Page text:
8. Implementing Theme C: Integrated and accessible transport for all
8.1 The two tables below outline the schemes and policies identified in the LTP to deliver bus-based enhancements to ensure that public transport provides a compelling and competitive alternative to private car use, and to ensure that all users, particularly vulnerable users (i.e. children, older and disabled people), can access key services and employment opportunities.
8.2 Schemes include inter-urban, urban and rural bus enhancements and complementing accessible multi-modal strategic mobility hubs. Furthermore, the LTP promotes policies which deliver accessible future mobility solutions to facilitate inclusive active travel.
8.3 Schemes and supporting policies have mostly been promoted in the East Sussex Bus Service Improvement Plan (BSIP) and the TfSE Strategic Investment Plan and facilitate integrated public transport connectivity across all areas of East Sussex.
8.4 East Sussex, with local district and borough councils, the South Downs National Park Authority, neighbouring councils and local transport operators, can play a key role in promoting aspirations for public transport on these corridors and start to deliver the vision of an extensive, inter-connected public transport network within and beyond East Sussex into adjacent Brighton and Hove, West Sussex and Kent. The BSIP captures the development of different corridors to date for delivering improvements to different bus corridors, which are summarised below. Aspirations of enhancing some existing bus services are more developed than others, with some corridors experiencing growing ridership and residents and operators alike identifying a clear need for service enhancement to meet and stimulate demand. Where there is an absence of an existing route, more work to study how populations can be best served to maximise utility will need to be undertaken.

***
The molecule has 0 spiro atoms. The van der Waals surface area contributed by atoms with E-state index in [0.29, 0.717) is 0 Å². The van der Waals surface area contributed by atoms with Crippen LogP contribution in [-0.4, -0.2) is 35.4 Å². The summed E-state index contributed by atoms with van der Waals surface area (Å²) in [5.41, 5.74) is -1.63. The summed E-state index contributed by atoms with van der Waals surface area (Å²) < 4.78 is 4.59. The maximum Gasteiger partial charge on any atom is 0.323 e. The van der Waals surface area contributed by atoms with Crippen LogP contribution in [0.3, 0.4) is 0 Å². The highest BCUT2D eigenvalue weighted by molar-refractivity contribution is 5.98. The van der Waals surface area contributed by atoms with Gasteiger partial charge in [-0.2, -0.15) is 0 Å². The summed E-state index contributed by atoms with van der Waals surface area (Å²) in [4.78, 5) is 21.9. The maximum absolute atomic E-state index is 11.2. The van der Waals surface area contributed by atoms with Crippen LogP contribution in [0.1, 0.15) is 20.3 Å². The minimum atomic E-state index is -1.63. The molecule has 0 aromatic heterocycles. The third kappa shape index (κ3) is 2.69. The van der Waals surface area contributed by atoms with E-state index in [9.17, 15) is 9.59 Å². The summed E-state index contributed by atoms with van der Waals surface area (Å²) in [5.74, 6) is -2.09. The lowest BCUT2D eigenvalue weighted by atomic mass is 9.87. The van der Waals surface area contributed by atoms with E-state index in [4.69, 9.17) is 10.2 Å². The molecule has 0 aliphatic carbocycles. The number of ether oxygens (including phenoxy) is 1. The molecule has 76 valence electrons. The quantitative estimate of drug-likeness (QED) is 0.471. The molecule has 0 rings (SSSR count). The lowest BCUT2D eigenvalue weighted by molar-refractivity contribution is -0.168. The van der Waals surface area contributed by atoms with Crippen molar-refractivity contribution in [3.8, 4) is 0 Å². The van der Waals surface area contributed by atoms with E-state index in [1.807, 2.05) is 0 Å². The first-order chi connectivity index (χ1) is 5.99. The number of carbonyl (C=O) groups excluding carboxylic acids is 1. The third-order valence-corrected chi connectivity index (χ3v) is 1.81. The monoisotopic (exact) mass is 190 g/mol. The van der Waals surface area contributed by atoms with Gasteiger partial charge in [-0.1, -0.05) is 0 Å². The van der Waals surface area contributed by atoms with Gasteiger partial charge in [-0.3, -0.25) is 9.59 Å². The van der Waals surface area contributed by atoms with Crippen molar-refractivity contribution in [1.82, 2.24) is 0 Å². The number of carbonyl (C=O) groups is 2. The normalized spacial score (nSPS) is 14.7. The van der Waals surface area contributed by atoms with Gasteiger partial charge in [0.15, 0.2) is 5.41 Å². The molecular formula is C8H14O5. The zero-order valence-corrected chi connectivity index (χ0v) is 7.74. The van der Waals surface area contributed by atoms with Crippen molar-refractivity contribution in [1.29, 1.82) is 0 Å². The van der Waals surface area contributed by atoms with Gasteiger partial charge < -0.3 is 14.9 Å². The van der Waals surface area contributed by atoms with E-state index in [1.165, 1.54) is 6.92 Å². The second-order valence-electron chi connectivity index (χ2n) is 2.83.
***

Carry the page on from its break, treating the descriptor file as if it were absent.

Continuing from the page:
9. Implementing Theme D: Keeping East Sussex connected
9.1 The two tables below outline the strategic highway and railway schemes and policies identified in the LTP to improve passenger and freight connectivity within East Sussex and to neighbouring authorities including Kent, West Sussex, Brighton and Hove, London and beyond. These schemes and policies focus on increasing the capacity and resilience of the transport network; and facilitate sustainable economic growth and prosperity in East Sussex.